The transport secretary today delayed making changes to the HS2 compensation scheme, saying she wanted to make sure it was ‘fair’ to those living along the route.
Under the current plans homeowners have to wait until 2027 – a year after the controversial line opens – before they can apply for compensation.
The coalition has pledged to review the issue, because it has left some families along the route unable to move or sell.
The consultation was due to start in May, but was today delayed until September.
The announcement comes just days before anti-HS2 campaigners are due to protest in front of the Houses of Parliament to call on MPs to ditch the scheme.
Today transport secretary Justine Greening said: “In January I announced the Government would proceed with plans to build a high speed rail network linking London with Birmingham, Leeds and Manchester.
“This is a vital project that will create jobs, drive economic growth and provide a solution to the capacity crunch facing our existing rail network.
“Work on the project continues apace and I will be publishing my preferred routes for the second phase of the project in the autumn.
“Alongside January’s decision I confirmed my intention to deliver a generous compensation package for those affected by the route which goes over and above the minimum required by law.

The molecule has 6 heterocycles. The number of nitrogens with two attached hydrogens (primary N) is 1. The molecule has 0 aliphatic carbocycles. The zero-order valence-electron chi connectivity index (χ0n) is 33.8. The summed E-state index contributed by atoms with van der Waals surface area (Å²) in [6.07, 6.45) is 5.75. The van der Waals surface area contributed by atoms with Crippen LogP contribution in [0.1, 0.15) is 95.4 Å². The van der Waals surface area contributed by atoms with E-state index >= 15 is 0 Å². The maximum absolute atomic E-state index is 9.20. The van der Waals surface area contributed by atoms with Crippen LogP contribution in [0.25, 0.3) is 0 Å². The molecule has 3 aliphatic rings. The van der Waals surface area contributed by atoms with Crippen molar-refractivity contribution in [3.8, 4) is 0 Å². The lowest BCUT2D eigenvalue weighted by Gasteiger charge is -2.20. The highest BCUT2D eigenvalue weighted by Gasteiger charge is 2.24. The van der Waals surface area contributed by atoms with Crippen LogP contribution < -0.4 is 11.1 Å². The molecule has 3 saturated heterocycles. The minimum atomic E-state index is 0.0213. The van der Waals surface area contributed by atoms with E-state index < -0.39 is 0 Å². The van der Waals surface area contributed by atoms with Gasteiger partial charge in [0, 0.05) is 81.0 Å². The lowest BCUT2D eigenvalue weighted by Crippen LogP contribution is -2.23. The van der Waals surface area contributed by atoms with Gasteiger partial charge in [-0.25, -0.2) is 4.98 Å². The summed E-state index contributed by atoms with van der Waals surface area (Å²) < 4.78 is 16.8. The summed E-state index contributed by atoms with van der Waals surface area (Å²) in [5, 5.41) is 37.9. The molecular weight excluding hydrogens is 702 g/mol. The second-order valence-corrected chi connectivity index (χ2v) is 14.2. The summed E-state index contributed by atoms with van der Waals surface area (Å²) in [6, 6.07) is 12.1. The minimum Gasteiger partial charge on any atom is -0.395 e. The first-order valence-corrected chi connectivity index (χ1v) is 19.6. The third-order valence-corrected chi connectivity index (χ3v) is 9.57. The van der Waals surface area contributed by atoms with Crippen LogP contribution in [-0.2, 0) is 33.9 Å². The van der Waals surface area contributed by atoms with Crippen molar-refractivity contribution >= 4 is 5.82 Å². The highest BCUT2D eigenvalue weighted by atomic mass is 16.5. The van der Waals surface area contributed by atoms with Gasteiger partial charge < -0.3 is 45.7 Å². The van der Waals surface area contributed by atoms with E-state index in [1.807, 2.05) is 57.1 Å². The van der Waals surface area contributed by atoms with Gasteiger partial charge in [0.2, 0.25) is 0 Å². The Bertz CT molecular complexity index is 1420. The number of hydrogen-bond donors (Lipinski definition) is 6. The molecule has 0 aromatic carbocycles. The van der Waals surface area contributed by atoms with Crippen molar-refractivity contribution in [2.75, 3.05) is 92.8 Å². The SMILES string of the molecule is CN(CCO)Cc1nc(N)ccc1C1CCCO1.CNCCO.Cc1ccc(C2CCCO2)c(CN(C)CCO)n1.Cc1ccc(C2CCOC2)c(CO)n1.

“I am acutely aware of the impact that the proposals for HS2 are having on the property markets along the line of route from London to the West Midlands.
“The impacts on property are some of the most direct and personal effects of HS2. This is why we have committed to going above and beyond the statutory requirements for property compensation.
“Developing the right property compensation package is complex as it needs to be fair to those living and working along the HS2 London to West Midlands route while recognising our broader responsibility to the taxpayer.
“It was clear from the responses to the consultation that we held last year that property compensation was an issue that generated a considerable amount of understandable concern from those affected.
“In addition, from personally dealing with the casework from the operation of the existing Exceptional Hardship Scheme, I recognise the range and complexity of issues that the property and compensation package for HS2 will need to deal with. This all means that it is imperative that we put in place the right package.
“I am keen to consult as soon as possible to provide people with certainty but, given the nature of the issue and its implications for phase two and work to assess stations and route options, it is clear to me that the detailed work to fully assess options means that we will consult on the property and compensation package for HS2 after Parliament returns from its summer recess in September.
“I understand that this delay will not be welcomed by individuals and businesses who had hoped to see an earlier resolution to the uncertainty surrounding HS2 property and compensation policies.
“However, this will enable the Government to put forward a comprehensive, practical and affordable package of property and compensation measures.
“I will be writing to those likely to be most directly affected by the project to explain this change.”